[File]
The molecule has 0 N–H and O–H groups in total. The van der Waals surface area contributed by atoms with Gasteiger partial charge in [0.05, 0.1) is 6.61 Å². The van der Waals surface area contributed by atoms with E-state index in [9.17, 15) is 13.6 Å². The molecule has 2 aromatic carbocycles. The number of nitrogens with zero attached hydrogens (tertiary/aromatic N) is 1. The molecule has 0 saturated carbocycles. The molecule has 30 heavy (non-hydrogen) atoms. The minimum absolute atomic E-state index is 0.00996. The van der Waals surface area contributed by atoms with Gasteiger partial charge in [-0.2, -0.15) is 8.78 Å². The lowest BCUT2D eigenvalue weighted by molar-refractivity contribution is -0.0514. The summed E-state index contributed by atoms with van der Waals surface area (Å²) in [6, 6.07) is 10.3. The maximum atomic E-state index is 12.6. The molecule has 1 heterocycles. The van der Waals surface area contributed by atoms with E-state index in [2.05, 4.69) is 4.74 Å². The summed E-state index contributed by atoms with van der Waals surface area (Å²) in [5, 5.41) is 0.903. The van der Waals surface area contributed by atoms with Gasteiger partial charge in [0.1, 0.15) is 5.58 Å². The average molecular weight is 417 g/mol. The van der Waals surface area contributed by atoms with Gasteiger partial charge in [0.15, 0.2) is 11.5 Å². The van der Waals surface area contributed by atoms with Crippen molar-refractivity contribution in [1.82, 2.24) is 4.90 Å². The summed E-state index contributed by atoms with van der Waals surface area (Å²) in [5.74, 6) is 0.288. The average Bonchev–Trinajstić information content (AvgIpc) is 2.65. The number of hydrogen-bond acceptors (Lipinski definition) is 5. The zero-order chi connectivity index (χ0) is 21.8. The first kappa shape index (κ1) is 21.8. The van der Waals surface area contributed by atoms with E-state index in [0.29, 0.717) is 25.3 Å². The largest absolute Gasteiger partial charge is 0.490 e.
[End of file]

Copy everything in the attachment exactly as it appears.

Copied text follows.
The molecule has 0 N–H and O–H groups in total. The van der Waals surface area contributed by atoms with Gasteiger partial charge in [0.05, 0.1) is 6.61 Å². The van der Waals surface area contributed by atoms with E-state index in [9.17, 15) is 13.6 Å². The molecule has 2 aromatic carbocycles. The number of nitrogens with zero attached hydrogens (tertiary/aromatic N) is 1. The molecule has 0 saturated carbocycles. The molecule has 30 heavy (non-hydrogen) atoms. The minimum absolute atomic E-state index is 0.00996. The van der Waals surface area contributed by atoms with Gasteiger partial charge in [-0.2, -0.15) is 8.78 Å². The lowest BCUT2D eigenvalue weighted by molar-refractivity contribution is -0.0514. The summed E-state index contributed by atoms with van der Waals surface area (Å²) in [6, 6.07) is 10.3. The maximum atomic E-state index is 12.6. The molecule has 1 heterocycles. The van der Waals surface area contributed by atoms with E-state index in [2.05, 4.69) is 4.74 Å². The summed E-state index contributed by atoms with van der Waals surface area (Å²) in [5, 5.41) is 0.903. The van der Waals surface area contributed by atoms with Gasteiger partial charge in [0.1, 0.15) is 5.58 Å². The average molecular weight is 417 g/mol. The van der Waals surface area contributed by atoms with Gasteiger partial charge in [0.15, 0.2) is 11.5 Å². The van der Waals surface area contributed by atoms with Crippen molar-refractivity contribution in [1.82, 2.24) is 4.90 Å². The summed E-state index contributed by atoms with van der Waals surface area (Å²) in [5.74, 6) is 0.288. The average Bonchev–Trinajstić information content (AvgIpc) is 2.65. The number of hydrogen-bond acceptors (Lipinski definition) is 5. The zero-order chi connectivity index (χ0) is 21.8. The first kappa shape index (κ1) is 21.8. The van der Waals surface area contributed by atoms with E-state index in [0.29, 0.717) is 25.3 Å². The largest absolute Gasteiger partial charge is 0.490 e.